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Automating recurring tasks with cronjobs

Monday, March 9th, 2015 by Servage

cronjobWebsites often consist of information in a database that is shown to users in combination with design and layout, to provide a good representation of the content. For example a blog has posts, comments and author information in a database, which is displayed to visitors via a template through a browser. Systems like WordPress provide a great foundation for such sites, because it provides the entire backend infrastructure for the content management, and at the same time offers great flexibility for customizing the visual output. Another example is an online store, which holds product information in a database, while showing it to customers on the website with a given design desired by the vendor. Furthermore the database is used to store orders, invoices and other relevant data.

Regardless of the information stored in a database, there will likely be some need to handle recurring operations with that data. In case of a blog, you may wish to automatically publish information based on date & time, or in case of an online store, you may want to clear old orders, send newsletters or process data for some other purpose at given intervals. The possibilities are endless, but the common issue is that you want to automate recurring tasks on a regular basis. This is where cronjobs come into play as a great tool to help with that.

What are cronjobs?

Cronjobs are specific commands that should be executed at a given time interval. For your website this can be setup as specific paths to access, which triggers a script to perform the desired operation.

For example you could say that /path/to/my/command.php should run every hour, or every day at 06:00, or whatever interval suits your purpose. The script should ideally be a non-public one which is only used internally for your command. However, one of the benefits of running these commands via your script code, is that you can build them just like any other web based PHP script you use in your system. Thereby you can benefit from existing code or the framework you use for your website, making it very easy to build useful commands quickly.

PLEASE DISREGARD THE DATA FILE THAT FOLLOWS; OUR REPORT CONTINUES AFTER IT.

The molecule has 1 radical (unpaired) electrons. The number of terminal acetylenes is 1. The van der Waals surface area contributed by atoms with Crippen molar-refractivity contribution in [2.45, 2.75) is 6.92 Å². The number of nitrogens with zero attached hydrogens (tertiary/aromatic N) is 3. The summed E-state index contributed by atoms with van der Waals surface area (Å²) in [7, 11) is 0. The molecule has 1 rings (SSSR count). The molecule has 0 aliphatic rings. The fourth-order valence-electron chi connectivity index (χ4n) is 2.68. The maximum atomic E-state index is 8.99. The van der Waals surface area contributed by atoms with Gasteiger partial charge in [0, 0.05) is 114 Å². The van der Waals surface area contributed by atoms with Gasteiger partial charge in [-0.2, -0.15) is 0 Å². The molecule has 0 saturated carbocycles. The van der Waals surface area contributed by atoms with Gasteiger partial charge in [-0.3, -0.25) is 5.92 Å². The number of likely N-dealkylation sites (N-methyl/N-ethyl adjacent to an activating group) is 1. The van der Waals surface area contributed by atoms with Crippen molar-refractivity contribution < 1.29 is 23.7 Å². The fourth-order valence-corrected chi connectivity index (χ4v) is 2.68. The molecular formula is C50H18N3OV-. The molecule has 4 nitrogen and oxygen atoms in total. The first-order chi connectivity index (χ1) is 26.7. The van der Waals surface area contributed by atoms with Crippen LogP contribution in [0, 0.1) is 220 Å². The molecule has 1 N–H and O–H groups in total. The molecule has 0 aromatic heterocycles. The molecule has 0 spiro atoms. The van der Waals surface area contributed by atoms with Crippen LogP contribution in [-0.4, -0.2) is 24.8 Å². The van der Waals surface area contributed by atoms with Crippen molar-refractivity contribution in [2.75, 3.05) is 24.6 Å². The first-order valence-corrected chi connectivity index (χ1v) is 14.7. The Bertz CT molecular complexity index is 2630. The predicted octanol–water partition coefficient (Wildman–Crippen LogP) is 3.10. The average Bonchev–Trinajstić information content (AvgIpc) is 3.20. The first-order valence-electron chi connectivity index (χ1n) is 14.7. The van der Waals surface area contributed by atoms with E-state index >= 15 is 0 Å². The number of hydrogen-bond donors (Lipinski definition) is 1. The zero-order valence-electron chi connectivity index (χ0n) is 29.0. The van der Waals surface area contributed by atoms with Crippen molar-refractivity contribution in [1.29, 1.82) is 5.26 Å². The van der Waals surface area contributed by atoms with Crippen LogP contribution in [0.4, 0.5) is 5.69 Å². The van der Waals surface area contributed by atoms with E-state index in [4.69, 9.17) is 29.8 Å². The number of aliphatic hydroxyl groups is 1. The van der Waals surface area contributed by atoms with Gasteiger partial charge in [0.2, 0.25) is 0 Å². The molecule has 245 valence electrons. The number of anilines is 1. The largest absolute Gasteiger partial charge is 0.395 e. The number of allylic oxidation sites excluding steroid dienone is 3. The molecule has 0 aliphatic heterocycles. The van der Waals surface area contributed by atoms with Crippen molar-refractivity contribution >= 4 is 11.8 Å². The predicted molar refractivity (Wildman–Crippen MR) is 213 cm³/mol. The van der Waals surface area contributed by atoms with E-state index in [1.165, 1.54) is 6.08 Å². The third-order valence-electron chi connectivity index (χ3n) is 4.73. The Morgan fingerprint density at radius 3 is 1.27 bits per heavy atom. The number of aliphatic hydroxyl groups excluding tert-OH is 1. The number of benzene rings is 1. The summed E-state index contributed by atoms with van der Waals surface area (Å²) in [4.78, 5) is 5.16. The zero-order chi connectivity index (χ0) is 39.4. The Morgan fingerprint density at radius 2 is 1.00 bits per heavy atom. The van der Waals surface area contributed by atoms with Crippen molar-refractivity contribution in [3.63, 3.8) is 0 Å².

Use-cases for cronjobs

Below are a list of use-cases for cronjobs. They are inspiration for automation of existing functionality you currently may be running manually, or new functions you could implement with automatic execution.

You can setup cronjobs in the Servage control panel via Tools > Cronjobs > Create new cronjob.

  • Calculate statistics and send summary email to administrator.
  • Publish pending content that has been prepared beforehand.
  • Initiate and stop marketing campaigns and offers at specific times.
  • Process and filter data on a regular interval to cleanup or analyze.
  • Send reminders for potential actions based on data status.

You can see above that many good features can be aided by regular automatic script execution, and it relieves administrators from performing such tasks manually. Setting up cronjobs thereby reduces the overhead while running a web application.

Compartmentalize scripts

When using cronjobs you don’t really see the script being executed, thus debugging may be hard if you don’t implement good logging and reporting functionality. It is recommended that you combine detailed logs with compartmentalized code structure, so you  can easily identify and solve problems if they occur. For example, avoid loading all unpaid invoices from the database and process email reminders in one step. Load them individually and process them step-by-step, so you have a better overview of which specific data record or script step is not working as intended. Status fields in the database are a good help, as they can be used to flag success or problems with the automated tasks and their progress.

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